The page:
The Department of Justice and its amici filed several briefs this week, in three different cases. And as this litigation (broadly defined) proceeds, it appears that the federal government and its friends have increasingly focused on three critical points:
* The commercial market that the ACA regulates is not (or not just) the health insurance market, but the health care services market. The reason this point might be important is that, although one can plausibly contend that the plaintiffs are "inactive" with respect to the health insurance market (and thus being compelled into the market), the same is not true of health care market. Virtually every American participates in that market, by choice or otherwise.
* The activity-inactivity distinction is a post-hoc, gerrymandered construct that has no basis in the Court's decisions. What is more, it is artificial and borders on the incoherent. What counts as activity or inactivity is in the eye of the beholder.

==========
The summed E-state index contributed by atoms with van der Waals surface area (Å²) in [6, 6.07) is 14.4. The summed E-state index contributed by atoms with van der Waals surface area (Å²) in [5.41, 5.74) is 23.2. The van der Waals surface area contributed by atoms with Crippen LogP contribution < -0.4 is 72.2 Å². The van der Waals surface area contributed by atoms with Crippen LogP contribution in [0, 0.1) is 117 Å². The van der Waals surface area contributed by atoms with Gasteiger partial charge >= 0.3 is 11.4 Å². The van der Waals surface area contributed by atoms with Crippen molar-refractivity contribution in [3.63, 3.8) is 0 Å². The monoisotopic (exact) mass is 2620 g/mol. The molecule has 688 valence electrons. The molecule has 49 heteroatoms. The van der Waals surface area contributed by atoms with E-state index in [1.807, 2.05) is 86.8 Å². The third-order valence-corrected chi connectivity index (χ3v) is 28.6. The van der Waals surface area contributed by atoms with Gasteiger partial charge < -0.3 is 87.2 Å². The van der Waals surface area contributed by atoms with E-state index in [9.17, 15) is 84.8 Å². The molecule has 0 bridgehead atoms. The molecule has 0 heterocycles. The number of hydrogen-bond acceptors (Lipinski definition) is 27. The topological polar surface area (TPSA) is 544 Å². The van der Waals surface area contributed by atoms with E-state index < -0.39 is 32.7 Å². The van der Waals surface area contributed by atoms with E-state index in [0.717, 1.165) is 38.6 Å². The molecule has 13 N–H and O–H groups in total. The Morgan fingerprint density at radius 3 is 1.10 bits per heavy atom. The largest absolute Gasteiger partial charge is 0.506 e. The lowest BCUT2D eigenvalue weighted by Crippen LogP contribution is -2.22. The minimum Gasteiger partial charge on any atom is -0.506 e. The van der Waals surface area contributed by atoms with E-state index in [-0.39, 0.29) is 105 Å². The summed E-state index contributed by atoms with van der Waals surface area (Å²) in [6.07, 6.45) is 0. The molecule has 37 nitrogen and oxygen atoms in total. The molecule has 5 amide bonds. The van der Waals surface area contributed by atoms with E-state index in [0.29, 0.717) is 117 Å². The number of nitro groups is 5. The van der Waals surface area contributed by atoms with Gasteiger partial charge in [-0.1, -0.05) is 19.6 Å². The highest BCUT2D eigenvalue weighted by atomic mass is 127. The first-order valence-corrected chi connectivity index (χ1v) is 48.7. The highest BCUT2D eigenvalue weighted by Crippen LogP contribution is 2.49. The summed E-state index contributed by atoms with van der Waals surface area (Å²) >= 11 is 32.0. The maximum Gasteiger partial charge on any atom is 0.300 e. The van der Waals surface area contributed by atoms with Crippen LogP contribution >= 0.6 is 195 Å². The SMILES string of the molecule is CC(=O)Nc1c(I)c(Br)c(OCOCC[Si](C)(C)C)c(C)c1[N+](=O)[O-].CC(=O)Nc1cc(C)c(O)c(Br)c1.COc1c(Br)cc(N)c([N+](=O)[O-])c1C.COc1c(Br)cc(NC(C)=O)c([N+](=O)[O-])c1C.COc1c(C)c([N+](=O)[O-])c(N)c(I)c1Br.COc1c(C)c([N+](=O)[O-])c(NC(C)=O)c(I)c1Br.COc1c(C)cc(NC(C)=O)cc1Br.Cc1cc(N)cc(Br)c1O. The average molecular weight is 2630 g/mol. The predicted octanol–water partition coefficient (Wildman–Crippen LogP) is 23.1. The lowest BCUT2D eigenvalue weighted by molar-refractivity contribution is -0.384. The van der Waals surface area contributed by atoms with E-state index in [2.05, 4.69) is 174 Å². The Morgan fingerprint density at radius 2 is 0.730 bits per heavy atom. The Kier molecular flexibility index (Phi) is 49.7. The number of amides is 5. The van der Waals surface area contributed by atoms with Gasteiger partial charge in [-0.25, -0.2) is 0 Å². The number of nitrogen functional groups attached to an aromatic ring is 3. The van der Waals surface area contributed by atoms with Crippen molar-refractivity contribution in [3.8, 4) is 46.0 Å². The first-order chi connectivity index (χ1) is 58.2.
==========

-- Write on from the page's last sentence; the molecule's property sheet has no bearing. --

* The health care services market is unique: everyone participates, those who finance their care in a particular way (namely, without insurance) shift their costs to others, the government pays for much of the care, it constitutes a huge percentage of the nation's GDP, and we have resolved as a society that we will not simply deny the service to those who lack the means to pay. No other market contains these same features. This is potentially important because, if the market the ACA regulates is indeed unique, then the plaintiffs' slippery slope arguments (e.g., mandatory broccoli) might be de-fanged.
Readers should make their own judgments about the degree to which these contentions in the papers have been successful in establishing these points. But as we gradually get closer to the eventual destination of One First Street, N.E., I would expect these arguments only to grow in their significance.